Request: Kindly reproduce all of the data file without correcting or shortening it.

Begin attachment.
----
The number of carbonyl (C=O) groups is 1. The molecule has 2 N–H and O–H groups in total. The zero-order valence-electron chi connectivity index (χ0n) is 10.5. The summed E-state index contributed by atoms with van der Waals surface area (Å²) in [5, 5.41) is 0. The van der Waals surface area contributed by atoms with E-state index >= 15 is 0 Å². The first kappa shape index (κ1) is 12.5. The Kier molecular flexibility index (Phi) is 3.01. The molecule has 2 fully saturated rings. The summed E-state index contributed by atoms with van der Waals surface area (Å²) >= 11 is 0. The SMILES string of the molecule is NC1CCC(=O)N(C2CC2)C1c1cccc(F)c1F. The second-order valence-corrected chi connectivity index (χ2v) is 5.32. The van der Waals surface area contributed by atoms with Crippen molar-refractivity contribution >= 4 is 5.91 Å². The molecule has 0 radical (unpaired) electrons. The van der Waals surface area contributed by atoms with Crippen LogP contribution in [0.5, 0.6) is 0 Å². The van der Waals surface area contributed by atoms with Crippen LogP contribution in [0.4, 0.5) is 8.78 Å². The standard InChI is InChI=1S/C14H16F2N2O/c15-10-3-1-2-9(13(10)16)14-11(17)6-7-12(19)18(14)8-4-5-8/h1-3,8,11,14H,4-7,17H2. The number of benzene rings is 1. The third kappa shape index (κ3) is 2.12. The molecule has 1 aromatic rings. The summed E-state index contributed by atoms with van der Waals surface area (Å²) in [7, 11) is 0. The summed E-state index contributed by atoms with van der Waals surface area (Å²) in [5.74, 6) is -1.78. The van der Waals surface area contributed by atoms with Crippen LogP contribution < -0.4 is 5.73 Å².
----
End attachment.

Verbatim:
The number of carbonyl (C=O) groups is 1. The molecule has 2 N–H and O–H groups in total. The zero-order valence-electron chi connectivity index (χ0n) is 10.5. The summed E-state index contributed by atoms with van der Waals surface area (Å²) in [5, 5.41) is 0. The van der Waals surface area contributed by atoms with E-state index >= 15 is 0 Å². The first kappa shape index (κ1) is 12.5. The Kier molecular flexibility index (Phi) is 3.01. The molecule has 2 fully saturated rings. The summed E-state index contributed by atoms with van der Waals surface area (Å²) >= 11 is 0. The SMILES string of the molecule is NC1CCC(=O)N(C2CC2)C1c1cccc(F)c1F. The second-order valence-corrected chi connectivity index (χ2v) is 5.32. The van der Waals surface area contributed by atoms with Crippen molar-refractivity contribution >= 4 is 5.91 Å². The molecule has 0 radical (unpaired) electrons. The van der Waals surface area contributed by atoms with Crippen LogP contribution in [0.5, 0.6) is 0 Å². The van der Waals surface area contributed by atoms with Crippen LogP contribution in [0.4, 0.5) is 8.78 Å². The standard InChI is InChI=1S/C14H16F2N2O/c15-10-3-1-2-9(13(10)16)14-11(17)6-7-12(19)18(14)8-4-5-8/h1-3,8,11,14H,4-7,17H2. The number of benzene rings is 1. The third kappa shape index (κ3) is 2.12. The molecule has 1 aromatic rings. The summed E-state index contributed by atoms with van der Waals surface area (Å²) in [7, 11) is 0. The summed E-state index contributed by atoms with van der Waals surface area (Å²) in [5.74, 6) is -1.78. The van der Waals surface area contributed by atoms with Crippen LogP contribution < -0.4 is 5.73 Å².